Martins’ The Chairman Dances was one of the highlights of the program, but not because of the choreography, but rather because Teresa Reichlen made her debut in the principal role, and because the ballet uses John Adams’ minimalist score (also called The Chairman Dances), originally written for his opera Nixon in China. The choreography isn’t nearly as interesting or substantial as the music, nor does it appear to be too technically demanding, but Reichlen made the most of the choreography by drawing on her musicality and ability to engage the audience in the movement. She was truly captivating, especially when she maintained eye contact with the audience as she zipped through a series of turns.
The program closed with Alexei Ratmansky’s Russian Seasons, a poetic tribute to Russian folklore that shows Ratmansky’s choreographic creativity and inventive formations, illustrated in twelve parts by a cast of twelve dancers. The ballet is brimming with emotions. In one instance the dancers were joyful, clapping and jumping in circles, while in the next moment they mourned, and in another instance they were meditative, perhaps reflecting on another time. Rebecca Krohn was a standout for her dramatic, mournful solo. She really threw herself into the demanding choreography. Adam Hendrickson impressed me with his jumps and effortless quality, while Jonathan Stafford, Sean Suozzi, and Amar Ramasar showed a sense of camaraderie and warmth that is essential to this ensemble piece. Wendy Whelan and Albert Evans were deeply expressive in their partnering, connecting with one another as well as with the other ten dancers. The many emotions of Russian Seasons were further conveyed by Leonid Desyatnikov’s dramatic score, the brightly colored costumes by Galina Solovyena (each woman wore a long, solid-colored dress), and Mark Stanley’s beautiful lighting. He managed to capture the mood of each section and maintain a sense of intimacy and community on stage. Russian Seasons is certainly worth keeping in the NYCB repertory for a long time.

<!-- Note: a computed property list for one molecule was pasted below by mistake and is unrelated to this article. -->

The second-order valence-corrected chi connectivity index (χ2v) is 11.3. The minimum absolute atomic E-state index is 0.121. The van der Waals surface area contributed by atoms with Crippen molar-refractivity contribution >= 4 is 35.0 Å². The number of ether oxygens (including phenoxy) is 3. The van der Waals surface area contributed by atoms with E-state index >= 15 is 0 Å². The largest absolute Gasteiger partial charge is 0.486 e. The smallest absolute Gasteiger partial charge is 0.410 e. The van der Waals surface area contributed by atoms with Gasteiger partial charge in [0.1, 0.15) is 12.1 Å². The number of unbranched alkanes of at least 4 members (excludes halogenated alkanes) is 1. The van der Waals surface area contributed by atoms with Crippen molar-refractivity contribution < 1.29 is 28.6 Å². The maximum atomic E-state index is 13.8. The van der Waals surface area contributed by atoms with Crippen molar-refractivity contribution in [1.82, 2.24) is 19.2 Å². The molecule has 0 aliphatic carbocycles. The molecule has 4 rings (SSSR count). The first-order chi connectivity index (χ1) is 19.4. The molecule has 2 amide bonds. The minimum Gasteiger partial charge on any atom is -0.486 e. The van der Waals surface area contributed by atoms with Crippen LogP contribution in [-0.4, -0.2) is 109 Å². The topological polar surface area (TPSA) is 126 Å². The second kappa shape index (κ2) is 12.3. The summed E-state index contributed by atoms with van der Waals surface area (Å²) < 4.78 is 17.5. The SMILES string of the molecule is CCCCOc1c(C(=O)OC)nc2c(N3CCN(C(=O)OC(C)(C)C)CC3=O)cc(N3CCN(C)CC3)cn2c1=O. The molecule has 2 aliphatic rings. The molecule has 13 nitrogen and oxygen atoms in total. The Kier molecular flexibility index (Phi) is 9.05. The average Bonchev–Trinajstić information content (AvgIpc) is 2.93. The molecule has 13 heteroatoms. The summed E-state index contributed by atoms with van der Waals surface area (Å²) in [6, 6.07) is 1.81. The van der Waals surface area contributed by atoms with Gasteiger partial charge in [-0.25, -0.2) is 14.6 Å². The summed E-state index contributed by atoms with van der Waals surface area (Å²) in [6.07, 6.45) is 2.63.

For another review of this program, check out Philip’s blog, Oberon’s Grove. He’s written a wonderfully thorough review that highlights what each dancer brought to his or her role.